For those who are coupled up and not feeling in the mood, or new mothers who haven’t found their mother-infant bonding rhythm yet, research shows that it might not be you, but instead the low oxytocin levels in your body.
A study, done at the University of Cardiff and presented at the Society of Endocrinology annual conference in Brighton, revealed that people with low levels of oxytocin, sometimes due to medical conditions, perform poorly on empathy exercises. Research also shows that the psychological well-being and quality of life of individuals living with diminished oxytocin levels could ultimately benefit from hormone replacement therapy.
Often dubbed the ‘love hormone’ because it regulates the human behavior areas of sexual arousal, recognition, trust, anxiety and mother-infant bonding, oxytocin is produced by the hypothalamus. This is the area of the brain controlling mood and appetite. The hypothalamus is stored in the pea-sized pituitary gland, which sits in the base of the skull.
Researchers examined the empathetic behavior of people suspected of having reduced oxytocin levels due to one or more medical conditions stemming from pituitary surgery.
Some People Can’t Recognize Emotional Expression
The study assessed two groups of 20 people with cranial diabetes insipidus (CDI) and 15 people with hypopituitarism (HP), a condition that occurs when the pituitary gland doesn’t release enough hormones. With CDI, your body has lower levels of ADH, a chemical produced in the hypothalamus, which is similar to oxytocin.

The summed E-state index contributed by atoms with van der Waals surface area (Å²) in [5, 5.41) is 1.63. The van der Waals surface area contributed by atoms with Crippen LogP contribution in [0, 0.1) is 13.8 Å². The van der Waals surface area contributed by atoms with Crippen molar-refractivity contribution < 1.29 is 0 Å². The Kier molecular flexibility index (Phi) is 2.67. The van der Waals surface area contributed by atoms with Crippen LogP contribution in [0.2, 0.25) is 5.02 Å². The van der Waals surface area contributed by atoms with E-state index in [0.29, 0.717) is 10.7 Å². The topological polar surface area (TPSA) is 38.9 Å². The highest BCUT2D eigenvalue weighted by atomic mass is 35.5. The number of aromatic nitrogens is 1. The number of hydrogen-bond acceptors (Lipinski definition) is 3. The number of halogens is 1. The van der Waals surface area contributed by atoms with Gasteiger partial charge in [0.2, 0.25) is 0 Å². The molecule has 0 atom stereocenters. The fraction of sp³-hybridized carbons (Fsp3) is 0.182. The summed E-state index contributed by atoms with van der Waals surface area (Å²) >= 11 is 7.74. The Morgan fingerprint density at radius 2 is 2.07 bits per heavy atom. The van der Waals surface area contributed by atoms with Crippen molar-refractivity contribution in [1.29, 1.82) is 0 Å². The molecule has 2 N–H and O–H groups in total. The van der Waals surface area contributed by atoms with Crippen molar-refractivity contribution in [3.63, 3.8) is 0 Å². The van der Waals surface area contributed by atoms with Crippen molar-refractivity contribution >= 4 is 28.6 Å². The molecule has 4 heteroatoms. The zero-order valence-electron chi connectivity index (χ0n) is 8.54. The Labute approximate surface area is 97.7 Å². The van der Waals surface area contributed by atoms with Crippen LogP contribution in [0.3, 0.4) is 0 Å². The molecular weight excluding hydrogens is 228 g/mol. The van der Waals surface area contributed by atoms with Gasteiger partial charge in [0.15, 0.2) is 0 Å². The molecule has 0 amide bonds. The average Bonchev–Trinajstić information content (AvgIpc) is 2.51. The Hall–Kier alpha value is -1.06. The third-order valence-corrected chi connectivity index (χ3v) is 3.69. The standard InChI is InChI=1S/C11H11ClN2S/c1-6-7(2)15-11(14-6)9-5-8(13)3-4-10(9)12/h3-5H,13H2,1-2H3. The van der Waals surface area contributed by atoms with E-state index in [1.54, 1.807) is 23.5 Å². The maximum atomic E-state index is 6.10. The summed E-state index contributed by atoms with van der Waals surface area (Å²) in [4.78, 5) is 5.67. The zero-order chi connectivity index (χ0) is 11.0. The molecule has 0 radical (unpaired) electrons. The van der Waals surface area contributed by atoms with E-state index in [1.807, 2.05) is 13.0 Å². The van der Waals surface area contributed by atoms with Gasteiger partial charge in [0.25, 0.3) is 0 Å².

These two patient groups were compared to a group of 20 healthy controls. The participants were given two tasks designed to test empathy, relating to recognizing emotional expression, and which also measured each group’s oxytocin levels. The research found:
- 35 CDI and HP participants had lower oxytocin levels compared to the healthy group
- Overall, CDI and HP participants performed noticeably worse on empathy tasks in comparison to control group
- CDI candidates’ ability to identify expression was predicted by their oxytocin levels, and participants with the lowest levels of oxytocin performed the worst
“This is the first study which looks at low oxytocin as a result of medical, as opposed to psychological, disorders,” said Katie Daughters, lead researcher. “If replicated, the results from our patient groups suggest it is also important to consider medical conditions carrying a risk of low oxytocin levels.”
Although researchers plan to expand their study, which are only preliminary results, to confirm their findings, this study could serve as the foundation for the psychological well-being of these oxytocin-deficient patients.
“Patients who have undergone pituitary surgery, and in particular those who have acquired CDI as a consequence, may present with lower oxytocin levels,” continued Daughters. “This could impact on their emotional behaviour, and in turn affect their psychological well-being. Perhaps we should be considering the introduction of oxytocin level checks in these cases.”